Sun, Mar 14, 2004 - Page 24 News List

Kashmir closes for big match

CRICKET INTERNATIONAL This cricket series is India's first full tour of Pakistan in more than 14 years, and Kashmiris are hoping that it will bring peace to the area


Pakistani captain Inzamam-ul Haq, right, shakes hands with his Indian counterpart Sourav Ganguly prior to their first one-day international cricket match at the National Stadium in Karachi, Pakistan, yesterday.


Kashmir's roads were deserted yesterday as people stayed home to watch the opening match of India's groundbreaking tour of Pakistan, which Kashmiris hope will soothe tensions between the nuclear-armed rivals.

"If cricket is the way to bring peace between India and Pakistan, then so be it," said Javed Zargar, a businessman in Srinagar, the summer capital of India's Jammu-Kashmir state.

This cricket series is India's first full tour of Pakistan in more than 14 years. The two countries have maintained a tense relationship and fought three wars since the end of British colonial rule in 1947, two of which have been over the disputed state of Kashmir.

"There is a lot of symbolism attached to the match between India and Pakistan," said Zargar. "Peace for us has been very tricky and fragile. Cricket could even hurt the peace if it hurts the egos."

But many in India's Kashmir Valley rooted for Pakistan, reacting with disappointment as India blasted away runs, and cheering when Indian wickets fell. Many Kashmiris have disaffection toward India, due to a tormented history going back to 1947, when Kashmir became divided between India and Pakistan, and beyond.

The Pakistan-India cricket series is part of an ongoing peace process between the two nations that Kashmiris hope will help end tensions.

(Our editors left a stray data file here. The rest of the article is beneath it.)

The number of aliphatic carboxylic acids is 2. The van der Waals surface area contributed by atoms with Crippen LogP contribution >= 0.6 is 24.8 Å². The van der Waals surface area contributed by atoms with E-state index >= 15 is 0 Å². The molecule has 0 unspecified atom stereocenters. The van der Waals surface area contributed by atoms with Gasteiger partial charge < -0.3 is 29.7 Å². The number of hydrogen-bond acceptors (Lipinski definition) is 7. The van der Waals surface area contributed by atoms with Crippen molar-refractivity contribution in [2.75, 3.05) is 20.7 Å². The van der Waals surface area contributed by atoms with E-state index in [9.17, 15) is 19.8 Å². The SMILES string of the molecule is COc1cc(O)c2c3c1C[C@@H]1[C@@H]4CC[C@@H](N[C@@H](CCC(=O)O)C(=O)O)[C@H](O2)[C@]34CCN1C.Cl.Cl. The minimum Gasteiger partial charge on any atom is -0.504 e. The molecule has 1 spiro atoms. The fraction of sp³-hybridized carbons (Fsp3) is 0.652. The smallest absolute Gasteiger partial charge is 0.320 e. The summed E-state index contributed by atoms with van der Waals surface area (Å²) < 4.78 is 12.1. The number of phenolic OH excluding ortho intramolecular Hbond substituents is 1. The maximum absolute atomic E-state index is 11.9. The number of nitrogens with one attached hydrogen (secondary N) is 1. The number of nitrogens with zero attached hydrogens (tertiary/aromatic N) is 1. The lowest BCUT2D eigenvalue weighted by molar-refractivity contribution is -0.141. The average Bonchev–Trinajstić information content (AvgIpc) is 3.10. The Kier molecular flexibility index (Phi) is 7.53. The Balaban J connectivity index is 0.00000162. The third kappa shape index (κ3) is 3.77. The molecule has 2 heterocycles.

Across the border in Muzaffarabad, capital of Pakistani-controlled Kashmir, Mushtaq Khan, 40, a Kashmiri refugee who migrated to Pakistan in in 1990, sat watching the match on a borrowed TV set.

Khan said the presence of an Indian team in Pakistan implied there was hope of solving the Kashmir dispute.

"I think both sides are in close touch to solve the issue of Kashmir," he said.

As in the rest of South Asia, cricket is a passion in Kashmir, where separatist Islamic rebels have been fighting since 1989 for independence or merger with predominantly Muslim Pakistan. Jammu-Kashmir is the only Muslim state in Hindu-dominated India.

The feeling for Pakistan "is a hangover of 1947," said Kashmiri teacher, Nusrat Bano. "Cricket has become a symbol of our loyalty to Islam and a compensatory device for giving self-expression to our oppressed political aspirations."

Traffic on Srinagar's roads was sparse. Most businesses in the city opened later than usual.

"I would have loved to stay home watch the match," said Imran Khan, a 12th-grade student awaiting his school bus. "I wish today was a holiday," said Khan, who while not related to the former Pakistan cricket captain of the same name, declared he would cheer for Pakistan's fast bowler, Shoaib Akhtar.

During past such matches, soldiers on either side of the cease-fire line, that divides Kashmir between India and Pakistan, have fired shells or gunshots to celebrate a good shot or lament the loss of a wicket.

"A match between India and Pakistan is seen more like a battle than a game," said Mohammed Yusuf, a 32-year old teacher who plays and watches cricket.

In Muzaffarabad, Abdul Qadir, 60, declared a similar verdict as he sipped tea in a restaurant.

"I watch [India-Pakistan] cricket matches like a war. It is a war, not a game," he said.

But India also had some supporters in Kashmir yesterday.

"Sachin is the best. And he is so cute," said student Tabish Andrabi, referring to Indian cricketing icon Sachin Tendulkar.

India totals up runs

Rahul Dravid was dismissed for 99 as India piled up a record 349 for seven against Pakistan amid heavy security in the first one-day international at the National Stadium.

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